Rising health-care and food costs and a slowing economy have hit many Americans in their debit cards -- and their retirement plans. The Employee Benefit Research Institute's annual survey reports that just 18% of workers and 29% of retirees are "very confident" they'll have the resources for a comfortable retirement -- the lowest levels in seven years.

I asked a panel of Fool advisors and analysts for their thoughts on this turn of events.

1. According to the 2008 Retirement Confidence Survey, our collective confidence in our ability to afford a nice retirement is at its lowest level in seven years. Seven years ago, we were also experiencing a significant market downturn. How can we maintain confidence in our retirement plans in bull markets and bear markets?

Robert Brokamp, Motley Fool Rule Your Retirement advisor: You build a portfolio that will withstand both bull and bear markets by owning assets that don't all move in the same direction at the same time.

Seven years ago, while U.S. large caps were sucking wind, real estate investment trusts (REITs) and bonds were up. In 2002, when the S&P 500 was down more than 22%, Duke Realty (NYSE: DRE) was up 13%, and Simon Property (NYSE: SPG) was up 24%.

Dayana Yochim, Motley Fool consumer finance expert: As much as I'd like to offer uplifting, keep-your-chin-up words of wisdom to everyone wrangling with retirement planning issues, I think everyone will be better served by the truth (sweetened with a dose of "rah-rah"). Here's the deal: There's only so much in life that you can control. However (this is the rah-rah part, by the way), there's so much in life that you can control.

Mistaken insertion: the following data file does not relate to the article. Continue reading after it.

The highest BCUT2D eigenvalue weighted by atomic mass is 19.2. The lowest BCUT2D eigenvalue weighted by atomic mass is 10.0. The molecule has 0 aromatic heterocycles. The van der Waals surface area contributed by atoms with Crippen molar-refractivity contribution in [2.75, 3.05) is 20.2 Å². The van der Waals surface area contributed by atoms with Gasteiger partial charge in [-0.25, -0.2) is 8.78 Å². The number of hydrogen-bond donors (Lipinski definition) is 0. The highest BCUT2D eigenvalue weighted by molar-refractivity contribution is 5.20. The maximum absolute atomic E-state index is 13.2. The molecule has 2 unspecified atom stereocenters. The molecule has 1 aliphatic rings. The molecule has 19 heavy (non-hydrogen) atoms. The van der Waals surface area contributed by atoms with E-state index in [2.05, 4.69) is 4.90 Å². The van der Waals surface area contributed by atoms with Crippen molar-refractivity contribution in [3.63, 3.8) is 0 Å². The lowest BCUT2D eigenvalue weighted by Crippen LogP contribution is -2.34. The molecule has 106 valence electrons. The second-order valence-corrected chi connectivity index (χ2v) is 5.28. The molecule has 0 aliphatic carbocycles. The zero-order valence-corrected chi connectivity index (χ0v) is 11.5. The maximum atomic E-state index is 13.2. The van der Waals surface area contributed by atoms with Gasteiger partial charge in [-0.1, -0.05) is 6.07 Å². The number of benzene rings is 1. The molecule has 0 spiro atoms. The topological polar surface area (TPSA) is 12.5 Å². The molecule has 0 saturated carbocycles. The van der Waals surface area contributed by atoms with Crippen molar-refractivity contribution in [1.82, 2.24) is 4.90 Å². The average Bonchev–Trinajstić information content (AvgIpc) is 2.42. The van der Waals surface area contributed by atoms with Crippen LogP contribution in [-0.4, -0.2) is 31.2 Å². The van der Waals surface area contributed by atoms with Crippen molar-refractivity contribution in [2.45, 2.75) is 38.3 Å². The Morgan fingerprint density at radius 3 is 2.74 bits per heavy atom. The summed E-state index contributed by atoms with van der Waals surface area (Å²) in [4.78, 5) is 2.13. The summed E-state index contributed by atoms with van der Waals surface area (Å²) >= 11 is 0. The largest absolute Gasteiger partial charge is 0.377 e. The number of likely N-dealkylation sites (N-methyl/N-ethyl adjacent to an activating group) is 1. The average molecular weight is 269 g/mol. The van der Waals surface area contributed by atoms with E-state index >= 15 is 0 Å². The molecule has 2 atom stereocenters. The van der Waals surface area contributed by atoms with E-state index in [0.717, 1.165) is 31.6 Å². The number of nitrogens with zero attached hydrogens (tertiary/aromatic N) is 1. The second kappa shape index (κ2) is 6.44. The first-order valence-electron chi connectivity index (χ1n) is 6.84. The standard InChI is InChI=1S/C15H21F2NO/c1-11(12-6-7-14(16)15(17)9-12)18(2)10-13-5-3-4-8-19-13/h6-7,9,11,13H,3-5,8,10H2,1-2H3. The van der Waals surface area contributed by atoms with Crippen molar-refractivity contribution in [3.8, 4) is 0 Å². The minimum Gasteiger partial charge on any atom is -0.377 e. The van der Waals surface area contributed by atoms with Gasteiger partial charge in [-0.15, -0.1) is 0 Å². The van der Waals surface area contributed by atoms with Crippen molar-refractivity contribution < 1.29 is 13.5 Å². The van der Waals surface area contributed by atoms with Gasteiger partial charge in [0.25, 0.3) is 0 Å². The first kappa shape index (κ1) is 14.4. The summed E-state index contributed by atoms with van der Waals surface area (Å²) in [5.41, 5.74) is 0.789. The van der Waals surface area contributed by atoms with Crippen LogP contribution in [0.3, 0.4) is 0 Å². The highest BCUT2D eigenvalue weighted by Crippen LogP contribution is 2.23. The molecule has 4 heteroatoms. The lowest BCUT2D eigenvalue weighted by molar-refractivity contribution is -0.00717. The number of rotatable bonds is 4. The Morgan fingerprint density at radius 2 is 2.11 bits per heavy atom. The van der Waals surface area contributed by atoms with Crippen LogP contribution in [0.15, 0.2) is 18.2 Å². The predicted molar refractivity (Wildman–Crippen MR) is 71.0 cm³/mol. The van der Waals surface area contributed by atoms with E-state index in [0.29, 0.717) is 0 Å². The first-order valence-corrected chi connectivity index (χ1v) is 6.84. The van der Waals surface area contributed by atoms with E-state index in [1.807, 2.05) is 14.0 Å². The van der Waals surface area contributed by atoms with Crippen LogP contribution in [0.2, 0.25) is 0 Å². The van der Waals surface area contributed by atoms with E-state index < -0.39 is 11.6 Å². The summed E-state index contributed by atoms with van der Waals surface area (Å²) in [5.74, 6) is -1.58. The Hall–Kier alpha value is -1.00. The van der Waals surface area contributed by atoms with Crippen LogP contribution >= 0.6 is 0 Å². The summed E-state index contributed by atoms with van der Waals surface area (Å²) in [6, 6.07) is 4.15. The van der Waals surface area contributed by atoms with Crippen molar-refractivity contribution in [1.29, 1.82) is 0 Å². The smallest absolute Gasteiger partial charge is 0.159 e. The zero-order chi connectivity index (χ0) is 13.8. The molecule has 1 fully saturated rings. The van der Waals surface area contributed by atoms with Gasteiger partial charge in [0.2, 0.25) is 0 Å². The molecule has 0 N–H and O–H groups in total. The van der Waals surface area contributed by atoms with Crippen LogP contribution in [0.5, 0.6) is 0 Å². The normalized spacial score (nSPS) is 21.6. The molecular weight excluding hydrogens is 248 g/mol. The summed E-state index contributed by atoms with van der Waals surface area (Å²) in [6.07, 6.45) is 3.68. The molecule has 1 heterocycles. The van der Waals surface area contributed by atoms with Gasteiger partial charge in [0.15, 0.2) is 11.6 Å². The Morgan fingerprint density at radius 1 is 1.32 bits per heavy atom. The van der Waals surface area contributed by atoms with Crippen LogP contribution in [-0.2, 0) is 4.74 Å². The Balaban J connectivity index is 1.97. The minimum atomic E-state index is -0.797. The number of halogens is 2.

When times are tough, it's easy to forget who's really in charge. (If it's not perfectly clear by now, here's the answer: You.) You have control over how much of your portfolio is invested in stocks, bonds, funds, and CDs. You decide whether you're more comfortable moving your money to safer havens, or whether you have the stomach to stick it out. You are in charge of the very actions that will make the biggest difference to your present and future quality of life.

When panic and uncertainty start to creep back into consciousness and the Dow, the FTSE, Ben Bernanke, and Simon Cowell start to act up, there's still just one person who controls how it all plays out on your turf. Yup, that's your cue.

Bill Barker, Hidden Gems Pay Dirt senior analyst: As with so many other things, I think Shakespeare said it best in Hamlet: "There is nothing either good or bad, but thinking makes it so." And it's always worth keeping that in mind, particularly when you see market fluctuations. Lower prices in the market mean it's a good time for buyers -- a bad time for sellers. No more, no less.